Author Topic: EPA rollback of Clean Water Act protections  (Read 402 times)

LC

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EPA rollback of Clean Water Act protections
« on: April 11, 2019, 10:06:24 AM »
On April 15th, public commenting for docket EPA-HQ-OW-2018-0149 closes. This move is an attempt by the Trump administration to peel back protection of US waters by redefining the nature of a watershed. If passed, currently defined headwater tributaries, streams, and wetlands will be drastically reduced (in title), thus removing them from federal protection via the long-standing Clean Water Act.

Here is a good overview of why the CWA is important:
https://www.youtube.com/watch?v=yGbO_5Hwqy0

Here is an anecdotal story from an examiner who opposes the de-regulation:

Quote
As someone who has worked with the EPA and the Army Corps of Engineers specifically on the matter of streams and waterways, you are seriously mischaracterizing the process. The EPA is not patrolling the countryside looking for farmers spitting their dip in a ditch or leaving a greasy oil can beside their rain gutter.

I worked under the newer regs. We often get a call that the ACoE has tested a stream high for heavy metals, the coal mine does their own test and magically finds nothing. We’d come out as a third party, often 24 hours (or thousands of gallons of flow) later, and still find the same high levels as the ACoE. The EPA is still not involved at this point. We give our report to the ACoE and the mine, and they’ll tell the coal mine, “Hey guys! We don’t like your mercury in everyone’s water.” Many houses in Appalachia pump right from these mountain streams for their house water, their crops, and/or watering their cattle. Which is sold as all of our beef.

The mine gets some time to be a good boy, and we inevitably get a call to do the whole thing again when nothing has changed or they are finished so they moved and did the same thing to another stream. If they get busted in the same place again, now someone in the ACoE will probably report it to the EPA, which is still pretty limited in its ability to punish, so the fines may be less than the profit from the illegal dumping.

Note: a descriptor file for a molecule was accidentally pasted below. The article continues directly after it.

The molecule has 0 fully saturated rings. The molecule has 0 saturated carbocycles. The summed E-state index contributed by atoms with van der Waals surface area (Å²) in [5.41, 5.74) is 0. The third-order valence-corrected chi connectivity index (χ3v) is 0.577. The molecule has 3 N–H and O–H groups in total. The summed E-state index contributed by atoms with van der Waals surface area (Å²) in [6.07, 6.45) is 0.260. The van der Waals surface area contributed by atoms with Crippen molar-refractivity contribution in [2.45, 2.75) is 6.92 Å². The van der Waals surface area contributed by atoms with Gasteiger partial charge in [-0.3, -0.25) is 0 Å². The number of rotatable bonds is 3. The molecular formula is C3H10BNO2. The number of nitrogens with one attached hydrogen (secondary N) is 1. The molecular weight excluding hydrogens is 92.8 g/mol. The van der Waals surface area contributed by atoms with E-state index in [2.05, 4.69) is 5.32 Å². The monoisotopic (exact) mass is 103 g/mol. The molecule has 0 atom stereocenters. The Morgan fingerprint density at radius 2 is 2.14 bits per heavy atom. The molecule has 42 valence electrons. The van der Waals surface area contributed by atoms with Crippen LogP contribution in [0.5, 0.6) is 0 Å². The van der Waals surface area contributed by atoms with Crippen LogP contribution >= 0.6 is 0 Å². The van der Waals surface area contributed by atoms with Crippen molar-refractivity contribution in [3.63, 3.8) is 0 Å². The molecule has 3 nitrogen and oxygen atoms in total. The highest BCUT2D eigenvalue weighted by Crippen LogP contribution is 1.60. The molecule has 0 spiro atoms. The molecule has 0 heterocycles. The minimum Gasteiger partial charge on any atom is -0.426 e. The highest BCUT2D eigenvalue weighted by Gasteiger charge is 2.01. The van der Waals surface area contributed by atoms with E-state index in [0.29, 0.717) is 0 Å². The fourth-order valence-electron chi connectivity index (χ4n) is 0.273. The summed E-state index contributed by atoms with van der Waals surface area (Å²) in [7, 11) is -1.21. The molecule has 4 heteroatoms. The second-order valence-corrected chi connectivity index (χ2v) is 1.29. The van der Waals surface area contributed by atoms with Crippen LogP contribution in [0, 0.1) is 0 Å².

Say it’s not the same stream, but one 100 yards away. The problem is it’s functioning in the same watershed. All of these streams have a confluence somewhere and the levels there aren’t changing because one headwater stream or the other is getting totally trashed.

I’ve seen dead vertebrates floating on the shore after a retaining pond was drained off. I’ve seen streams 100% sterilized by high PH and heavy metals. Do you know how weird it is to run some habitat nets and pull up nothing? Not even a little wriggler in the substrate? Acid water in a stream as wide as a two lane road.

The regulations aren’t overbearing, they aren’t enough.

Here is the supporting side in a nutshell:

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The 2015 update extended the federal govt’s control to lands over 4,000 ft from a “Navigable waterway”. The definition of “Navigable waterway” was also extended in 2015 to encompass every trickling stream and road runoff gully in all of the US.

There was nothing wrong with the 1972 act.

The Obama EPA overreached the federal power and took over control of the States water regulations. Mainly to make lawyers and regulators rich because no one knew which waters needed federal permits. The EPA is just redefining which water ways are federally protected and which are protected by state and reservations. The water ways are not going to get dirty by big businesses!

"Lethargy bordering on sloth remains the cornerstone of our investment style."
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